Ireland's Bundee Aki banned 3 games; out of Rugby World Cup
TOKYO (AP) — Ireland center Bundee Aki will miss the rest of Ireland's Rugby World Cup campaign after failing to have his red card overturned for a high tackle in the Pool A game against Samoa last weekend.
Aki was sent off in the 29th minute for a dangerous high tackle on Ulupano Seuteni, leading with his shoulder and making contact with the flyhalf's face.
An independent judicial committee rejected Aki's appeal against the red card and imposed a three-match ban, which would rule the midfielder out of contention through the Nov. 2 final.
"Although the tackle occurred quickly, the player's tackle height was high and it was accepted he did not make a definite attempt to change his height in order to avoid the ball carrier's head," the panel said.
The dismissal made him the first Ireland player to be red carded in a Rugby World Cup. Despite being down to 14 men for 50 minutes, Ireland went on to win 45-7 and finished second in the group behind Japan.
That sent Ireland into the toughest of the quarterfinals possible, against the defending champion New Zealand All Blacks at Tokyo Stadium. If Ireland is knocked out before the World Cup final, the balance of Aki's sanction will be transferred to his club.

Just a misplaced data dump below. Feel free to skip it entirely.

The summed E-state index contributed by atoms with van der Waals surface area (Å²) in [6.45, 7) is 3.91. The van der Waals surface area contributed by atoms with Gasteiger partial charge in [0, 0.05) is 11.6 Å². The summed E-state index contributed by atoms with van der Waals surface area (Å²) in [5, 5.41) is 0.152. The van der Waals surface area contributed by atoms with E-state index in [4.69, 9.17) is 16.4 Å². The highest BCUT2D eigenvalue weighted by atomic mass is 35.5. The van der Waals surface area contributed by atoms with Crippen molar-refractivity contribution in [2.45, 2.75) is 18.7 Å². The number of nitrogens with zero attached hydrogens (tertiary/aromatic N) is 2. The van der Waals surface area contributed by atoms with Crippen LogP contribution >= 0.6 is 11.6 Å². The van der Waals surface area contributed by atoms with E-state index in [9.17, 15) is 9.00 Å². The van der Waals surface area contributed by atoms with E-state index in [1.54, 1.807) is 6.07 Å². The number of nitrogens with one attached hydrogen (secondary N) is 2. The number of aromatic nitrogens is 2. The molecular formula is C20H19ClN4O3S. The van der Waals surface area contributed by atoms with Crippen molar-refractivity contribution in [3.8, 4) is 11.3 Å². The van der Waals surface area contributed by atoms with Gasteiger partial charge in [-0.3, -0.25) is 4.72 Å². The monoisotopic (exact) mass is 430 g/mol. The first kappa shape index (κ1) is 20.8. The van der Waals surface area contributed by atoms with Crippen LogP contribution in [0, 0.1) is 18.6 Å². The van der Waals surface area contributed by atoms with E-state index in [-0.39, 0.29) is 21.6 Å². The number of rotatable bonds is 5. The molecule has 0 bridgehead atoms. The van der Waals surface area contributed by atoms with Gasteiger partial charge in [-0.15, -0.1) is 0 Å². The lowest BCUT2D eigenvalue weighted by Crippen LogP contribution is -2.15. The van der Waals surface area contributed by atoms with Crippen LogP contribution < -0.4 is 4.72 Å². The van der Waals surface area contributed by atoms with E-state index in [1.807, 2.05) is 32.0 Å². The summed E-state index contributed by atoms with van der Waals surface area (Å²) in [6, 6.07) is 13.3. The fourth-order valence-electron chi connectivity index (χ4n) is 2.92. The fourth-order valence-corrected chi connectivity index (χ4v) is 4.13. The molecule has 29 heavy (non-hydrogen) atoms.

Ireland head coach Joe Schmidt said before the ban that he'd be ready to prepare a lineup missing the strong-running midfielder.
"It's all split-second stuff. But once it's a red card you sense a loss of control over what happens next, no matter what you present," Schmidt said. "I certainly feel for Bundee, he's pretty devastated that any further participation is potentially at risk."
Flyhalf Jonny Sexton on Monday said Ireland was positive about overcoming some setbacks in the group stage, including the upset 19-12 loss to Japan. At the World Cups in 2011 and 2015, Ireland was dominant in the group stage but then lost quarterfinals to Wales and Argentina. Despite a knockout game against New Zealand, which has won the last two titles and is a three-time champion overall, Sexton is confident the Irish can reach the semifinals for the first time.
"There's been some negativity around us and we'd feel that's been pretty strange," he said. "But we're really confident in how we're building. I'm hoping that having lost a pool game that we've got that (bad) quarterfinal performance out of our system that we've had in other tournaments.
"The difference now is we're not favorites going into this quarterfinal whereas we were in the last two. So we're building nicely, we haven't hit our best performance yet and we need to get close to that to get the right result on Saturday."